I'm fortunate to live in the heart of the best pheasant hunting in the world. This is my favorite time of the year. I look forward to taking to the field with family and friends. I love the colors in the trees and the chill of fall in the air. I love spending the day in the field with my dog. I love the tradition of teaching the next generation about hunting. I love pheasant hunting.

Bring on the wiley ring-neck!

Tuesday, October 7, 2014

Minimum Wage - Hurting Those It Is Supposed to Help

South Dakotans face a minimum wage question when they go to the ballot box in November. The measure, if passed, would raise the state minimum wage from $7.25 per hour to $8.50 per hour. Perhaps Initiated Measure 18's most significant change, however, would be to require inflationary increases each year based on the Consumer Price Index.

While I do not agree at all with the increase in minimum wage, I think the most dangerous aspect of the measure is to tie an ongoing, annual increase in wages to a national inflationary gauge that reflects economic conditions in California or New York rather than South Dakota.

This idea may sound like a good idea in a growing economy when times are flourishing, but think back to the economic meltdown of 2008-09. Would it have made sense for employers to be forced to give raises to workers in a time when they were struggling to keep their doors open? Mandatory pay raises FOREVER! If it sounds too good to be true, it probably is. Where do businesses sign up for ongoing, increased annual revenues to be able to pay these perpetual raises?

So if raising the state's minimum wage is really a good idea, why do we stop at $8.50 per hour? Supporters suggest that workers would receive more than $46 million in new wages, providing a economic stimulus across the state.

If that is true, think of the economic impact an increase to $50 per hour would have. Why not go to $75 per hour; or even $100 per hour? Think of the new houses, cars, boats and appliances that would be sold. Retail businesses would go wild!

Why that is ridiculous you say. Why? Will $50 per hour have a negative effect on employment and on the economy? How do we know? Why would this wage be any different than $8.50 per hour?

What $8.50 really represents is the politicians best guess at what will make him look like he supports the "little guy" or "underdog". The politician can legislate a raise for the low end of the wage scale. He can buy votes.

Meanwhile, the "little guy" takes the potential raise at face value. He does not consider that he may lose his job. If he is not providing $8.50 per hour of value, his employer may choose to eliminate his job. And if that happens, will he blame his employer or the politician that advocated for a raise in minimum wage?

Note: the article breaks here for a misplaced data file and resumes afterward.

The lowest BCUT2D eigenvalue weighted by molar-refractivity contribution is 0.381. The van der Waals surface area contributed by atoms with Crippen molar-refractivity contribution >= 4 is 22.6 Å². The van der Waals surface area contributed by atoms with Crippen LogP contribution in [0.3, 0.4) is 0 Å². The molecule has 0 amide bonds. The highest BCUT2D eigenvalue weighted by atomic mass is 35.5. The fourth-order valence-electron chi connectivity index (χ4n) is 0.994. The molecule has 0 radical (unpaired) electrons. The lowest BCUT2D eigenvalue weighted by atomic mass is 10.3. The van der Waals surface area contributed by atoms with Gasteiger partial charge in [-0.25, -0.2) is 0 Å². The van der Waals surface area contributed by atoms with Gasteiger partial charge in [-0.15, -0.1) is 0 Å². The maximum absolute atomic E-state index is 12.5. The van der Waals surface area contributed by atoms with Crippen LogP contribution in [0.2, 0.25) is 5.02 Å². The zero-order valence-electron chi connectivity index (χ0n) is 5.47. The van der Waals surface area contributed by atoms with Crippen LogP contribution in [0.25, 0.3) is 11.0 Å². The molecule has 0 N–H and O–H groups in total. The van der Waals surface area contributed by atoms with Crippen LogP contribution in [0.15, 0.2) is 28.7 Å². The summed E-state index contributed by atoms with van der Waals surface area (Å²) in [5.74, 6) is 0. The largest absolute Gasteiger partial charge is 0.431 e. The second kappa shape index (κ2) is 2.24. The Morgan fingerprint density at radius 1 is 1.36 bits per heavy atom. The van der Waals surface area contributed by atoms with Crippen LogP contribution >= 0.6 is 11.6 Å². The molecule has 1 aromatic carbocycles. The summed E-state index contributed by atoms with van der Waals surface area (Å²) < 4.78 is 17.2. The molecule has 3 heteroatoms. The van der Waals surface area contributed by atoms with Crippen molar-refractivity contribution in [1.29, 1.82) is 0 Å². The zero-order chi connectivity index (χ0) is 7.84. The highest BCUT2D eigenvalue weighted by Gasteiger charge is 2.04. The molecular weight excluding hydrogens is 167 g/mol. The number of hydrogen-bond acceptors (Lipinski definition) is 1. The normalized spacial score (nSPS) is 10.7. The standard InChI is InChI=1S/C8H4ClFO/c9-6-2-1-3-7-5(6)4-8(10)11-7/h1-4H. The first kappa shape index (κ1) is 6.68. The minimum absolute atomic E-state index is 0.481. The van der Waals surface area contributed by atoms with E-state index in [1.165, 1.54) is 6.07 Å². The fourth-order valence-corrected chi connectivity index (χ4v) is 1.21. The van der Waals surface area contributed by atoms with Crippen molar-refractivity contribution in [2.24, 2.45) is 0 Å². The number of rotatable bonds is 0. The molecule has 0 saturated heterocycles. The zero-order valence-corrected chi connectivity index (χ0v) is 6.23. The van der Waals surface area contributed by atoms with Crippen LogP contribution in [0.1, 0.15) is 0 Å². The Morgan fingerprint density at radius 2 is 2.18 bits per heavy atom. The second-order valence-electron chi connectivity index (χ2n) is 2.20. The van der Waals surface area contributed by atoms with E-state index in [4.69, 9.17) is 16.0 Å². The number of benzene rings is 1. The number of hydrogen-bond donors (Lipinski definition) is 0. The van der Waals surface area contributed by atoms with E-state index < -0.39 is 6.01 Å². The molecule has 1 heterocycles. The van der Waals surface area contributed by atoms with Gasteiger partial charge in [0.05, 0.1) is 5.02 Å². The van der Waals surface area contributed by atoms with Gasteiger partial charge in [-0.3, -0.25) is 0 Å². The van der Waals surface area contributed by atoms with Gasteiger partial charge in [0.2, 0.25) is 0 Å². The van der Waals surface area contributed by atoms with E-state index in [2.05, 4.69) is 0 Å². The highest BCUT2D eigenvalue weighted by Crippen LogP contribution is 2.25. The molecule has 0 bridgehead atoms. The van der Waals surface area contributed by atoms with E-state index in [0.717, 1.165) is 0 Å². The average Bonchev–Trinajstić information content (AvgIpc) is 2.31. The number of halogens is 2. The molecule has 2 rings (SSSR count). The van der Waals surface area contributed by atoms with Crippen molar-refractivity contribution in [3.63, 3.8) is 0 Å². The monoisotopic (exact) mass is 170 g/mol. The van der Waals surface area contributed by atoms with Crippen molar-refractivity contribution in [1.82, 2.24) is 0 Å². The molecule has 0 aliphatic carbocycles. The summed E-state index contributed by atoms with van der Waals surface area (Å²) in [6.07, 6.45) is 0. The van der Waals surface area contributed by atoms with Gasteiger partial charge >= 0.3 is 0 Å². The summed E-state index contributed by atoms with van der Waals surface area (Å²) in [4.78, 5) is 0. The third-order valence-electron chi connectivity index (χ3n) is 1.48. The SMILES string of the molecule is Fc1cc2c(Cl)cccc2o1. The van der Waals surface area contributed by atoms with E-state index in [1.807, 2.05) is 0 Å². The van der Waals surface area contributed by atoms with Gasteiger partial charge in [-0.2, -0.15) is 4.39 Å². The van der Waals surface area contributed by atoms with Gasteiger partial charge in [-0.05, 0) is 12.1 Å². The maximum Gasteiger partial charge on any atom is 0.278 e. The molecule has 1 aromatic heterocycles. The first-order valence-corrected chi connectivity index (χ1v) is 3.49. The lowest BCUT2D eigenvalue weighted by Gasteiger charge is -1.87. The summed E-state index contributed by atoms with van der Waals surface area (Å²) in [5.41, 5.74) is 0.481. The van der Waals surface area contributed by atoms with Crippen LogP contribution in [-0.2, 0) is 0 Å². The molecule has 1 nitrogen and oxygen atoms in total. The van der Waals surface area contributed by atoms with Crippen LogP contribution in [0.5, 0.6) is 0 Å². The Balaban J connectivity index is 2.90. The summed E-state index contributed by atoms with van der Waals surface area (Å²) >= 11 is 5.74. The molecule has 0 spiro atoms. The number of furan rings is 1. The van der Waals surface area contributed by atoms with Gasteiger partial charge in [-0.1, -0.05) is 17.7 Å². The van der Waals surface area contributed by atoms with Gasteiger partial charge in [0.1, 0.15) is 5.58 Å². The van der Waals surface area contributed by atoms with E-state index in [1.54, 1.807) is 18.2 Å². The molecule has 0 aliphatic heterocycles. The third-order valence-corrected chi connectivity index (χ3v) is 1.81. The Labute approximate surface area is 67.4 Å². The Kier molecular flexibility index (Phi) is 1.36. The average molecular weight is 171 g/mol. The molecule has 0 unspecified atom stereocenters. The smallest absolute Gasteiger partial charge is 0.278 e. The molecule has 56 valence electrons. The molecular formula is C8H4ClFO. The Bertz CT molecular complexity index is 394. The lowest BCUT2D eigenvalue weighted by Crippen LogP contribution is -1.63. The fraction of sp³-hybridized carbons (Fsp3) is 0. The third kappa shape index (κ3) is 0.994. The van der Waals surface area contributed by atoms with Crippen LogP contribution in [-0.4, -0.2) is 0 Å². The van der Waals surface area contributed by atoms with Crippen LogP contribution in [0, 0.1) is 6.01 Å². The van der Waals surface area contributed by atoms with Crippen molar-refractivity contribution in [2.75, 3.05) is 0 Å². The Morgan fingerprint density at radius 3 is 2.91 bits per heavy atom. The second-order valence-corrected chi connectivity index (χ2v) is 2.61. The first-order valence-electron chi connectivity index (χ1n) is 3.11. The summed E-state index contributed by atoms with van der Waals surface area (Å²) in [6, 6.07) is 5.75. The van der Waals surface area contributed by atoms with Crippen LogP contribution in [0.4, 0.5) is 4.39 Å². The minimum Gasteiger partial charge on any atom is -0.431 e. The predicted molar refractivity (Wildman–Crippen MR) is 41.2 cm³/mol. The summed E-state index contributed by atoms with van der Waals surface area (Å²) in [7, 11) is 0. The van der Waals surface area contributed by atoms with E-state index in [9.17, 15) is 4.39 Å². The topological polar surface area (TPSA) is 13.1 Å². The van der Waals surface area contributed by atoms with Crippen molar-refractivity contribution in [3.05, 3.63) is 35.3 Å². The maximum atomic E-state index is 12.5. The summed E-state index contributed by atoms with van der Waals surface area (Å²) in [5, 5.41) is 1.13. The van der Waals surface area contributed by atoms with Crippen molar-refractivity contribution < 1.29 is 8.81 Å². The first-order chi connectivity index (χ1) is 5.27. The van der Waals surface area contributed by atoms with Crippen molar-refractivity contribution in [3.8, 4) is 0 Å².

Business owners will have to raise prices to pay for these raises. The "little guy's" raise does not buy as much as it did. So we must raise the minimum wage again. And so the vicious circle continues.

In Los Angeles, the city council recently passed a $15.37 minimum-wage law for large hotels. However, the law contains a provision that allows unions to waive the requirement in collective bargaining. So if you're a hotel, you have a choice: pay an uneconomic wage necessitating increase in prices to compensate or partner with the union to force your employees into a collective bargaining agreement that will see them earn less and force them to pay union dues (which will end up in the coffers of Democrat politicians).

We have a very good, nearby example of how wages can be increased in a much more efficient way. If we look to our neighbors to the north, we see a perfect laboratory for how to really increase wages.

We hear stories about signing bonuses and $13 per hour starting wages in fast food restaurants in western North Dakota. This is simply a response to the demand for workers being greater than supply. More job opportunities will raise wages every time. Employers are forced to compete for workers and the best way to compete is to offer a better wage or better benefits.

Perhaps we should consider asking small businesses what we can do to help them grow their businesses and create a greater demand for workers. Most of the small business owners I know would say that one of the greatest drags on their business is government regulation.

It is a great risk and a lot of work to start and run a business. If one takes on that endeavor, they should have the right to hire whomever they please and at a wage they can afford. They should be able to give raises to employees who really deserve them. Let us allow the market to dictate whether or not that happens.

I can tell you that I haven't paid minimum wage to an employee for longer than three months for 20+ years. Those minimum wage workers were all summer help who were allowed time off for all there baseball games during the summer (that was a significant number of games!). They were paid minimum wage but they had a very accommodating job!

I hope the voters of this great state make a logical rather than emotional decision in November. Don't throw a wet blanket over the economic engine of CNBC's Top State for Business for 2013.